"I have to say something."
We have a really, really immature CRT glass recycling industry. With a couple of exceptions like Dave Dlubak, who knows how to keep quiet after 3 generations of managing scrap glass, we have a lot of people who think that negative campaigning against each other is the way to put themselves ahead.
"There is a time to laugh and a time not to laugh, and this is not one of them."
Our "e-waste" recycling industry, in general, has made a mess out of "investigations" and "diligence" (or dis-lingence) of cullet end markets. Having put the word "waste" in the title of our commodity, we were off to a bad start. And it got worse.
We had a very, very low bar to meet, environmentally. Provide leaded silicate in a way which is safer than virgin lead mining. 100 years of environmental science were behind the "hierarchy" of reuse, recycling and mining-for-disposal. Stand at a mine like OK Tedi in Papua New Guinea, where cyanide tailings rush out of the rainforest, killing all the coral reefs. Stand at a lead mine in Peru, or Kabwe Zambia (the most toxic place on earth). All we had to do was take lead and silica which has already been mined, already been refined, and deliver it to replace the virgin raw material. The worst recycling beats the best mining.
But greed for competitive advantages between recyclers has gotten in the way, and "inspection costs" are now perceived by the buyers to outweigh the financial and environmental advantages of CRT glass recycling.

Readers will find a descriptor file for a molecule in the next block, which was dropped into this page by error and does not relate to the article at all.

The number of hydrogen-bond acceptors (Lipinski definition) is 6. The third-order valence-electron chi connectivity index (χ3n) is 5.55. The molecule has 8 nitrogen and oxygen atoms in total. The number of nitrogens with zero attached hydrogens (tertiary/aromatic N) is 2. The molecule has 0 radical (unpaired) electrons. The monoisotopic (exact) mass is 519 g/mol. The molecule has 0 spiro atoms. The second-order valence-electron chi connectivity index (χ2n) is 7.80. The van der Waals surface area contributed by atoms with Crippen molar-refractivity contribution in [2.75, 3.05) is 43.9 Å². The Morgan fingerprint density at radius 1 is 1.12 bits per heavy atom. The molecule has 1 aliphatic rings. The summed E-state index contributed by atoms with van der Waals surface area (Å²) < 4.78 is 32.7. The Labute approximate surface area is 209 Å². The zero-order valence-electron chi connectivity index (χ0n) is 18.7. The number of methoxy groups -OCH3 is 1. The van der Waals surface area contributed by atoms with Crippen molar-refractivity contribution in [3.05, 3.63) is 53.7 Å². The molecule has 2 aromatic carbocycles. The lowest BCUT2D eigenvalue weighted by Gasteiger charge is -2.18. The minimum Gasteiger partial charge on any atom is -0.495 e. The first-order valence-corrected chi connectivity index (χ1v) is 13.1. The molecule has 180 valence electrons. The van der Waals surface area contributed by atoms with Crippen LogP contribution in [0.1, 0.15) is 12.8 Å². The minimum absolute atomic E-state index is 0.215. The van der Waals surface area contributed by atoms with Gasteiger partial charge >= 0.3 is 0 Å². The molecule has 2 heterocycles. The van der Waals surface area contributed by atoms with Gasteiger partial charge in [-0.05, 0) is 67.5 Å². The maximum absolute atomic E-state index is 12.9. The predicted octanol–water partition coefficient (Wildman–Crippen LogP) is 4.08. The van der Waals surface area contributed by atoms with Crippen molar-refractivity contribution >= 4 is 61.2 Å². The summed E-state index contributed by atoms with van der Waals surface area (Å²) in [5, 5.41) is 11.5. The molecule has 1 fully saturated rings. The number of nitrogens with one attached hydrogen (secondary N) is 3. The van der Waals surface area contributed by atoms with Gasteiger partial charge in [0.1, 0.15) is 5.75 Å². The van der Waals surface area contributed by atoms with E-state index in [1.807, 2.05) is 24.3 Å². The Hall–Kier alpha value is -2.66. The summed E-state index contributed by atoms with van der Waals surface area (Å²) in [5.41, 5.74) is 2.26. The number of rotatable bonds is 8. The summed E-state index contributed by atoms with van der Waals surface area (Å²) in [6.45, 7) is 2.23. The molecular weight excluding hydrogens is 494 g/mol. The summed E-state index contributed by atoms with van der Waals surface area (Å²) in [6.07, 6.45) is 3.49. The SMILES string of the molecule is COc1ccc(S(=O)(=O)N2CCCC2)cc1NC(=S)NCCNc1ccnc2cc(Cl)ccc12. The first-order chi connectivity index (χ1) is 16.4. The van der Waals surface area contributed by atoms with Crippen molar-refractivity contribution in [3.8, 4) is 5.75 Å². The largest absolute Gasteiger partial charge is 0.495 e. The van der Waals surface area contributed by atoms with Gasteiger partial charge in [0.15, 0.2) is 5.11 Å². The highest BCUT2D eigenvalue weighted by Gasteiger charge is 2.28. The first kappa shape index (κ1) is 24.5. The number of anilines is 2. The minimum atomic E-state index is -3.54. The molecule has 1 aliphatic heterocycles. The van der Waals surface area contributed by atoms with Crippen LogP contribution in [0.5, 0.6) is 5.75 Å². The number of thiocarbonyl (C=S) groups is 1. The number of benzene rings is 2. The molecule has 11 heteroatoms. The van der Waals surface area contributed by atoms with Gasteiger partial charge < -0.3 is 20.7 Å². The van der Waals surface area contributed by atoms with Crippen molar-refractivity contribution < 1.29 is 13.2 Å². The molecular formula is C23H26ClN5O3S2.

2005: I worked very, very hard in 2005 to open up the Samsung, Klang, Malaysia CRT furnace to secondary cullet. That means recycled CRT glass. We worked with one of the largest CRT contract assembly companies on the planet, who purchased $200M in new CRT tubes from Samsung Klang in 2003, to use their purchasing influence to open the door.
2008: Someone in the USA, I won't say who, but in our industry, was upset that Samsung was taking "unwashed glass". The Recycler had put in an investment to wash the phosphor. So they told a certain NGO in Washington to contact the Malaysia EPA about Samsung taking in unwashed glass to recycle it.
"Could you give us a statement please?"
"Yes. 'Chocolate makes one very thirsty.'"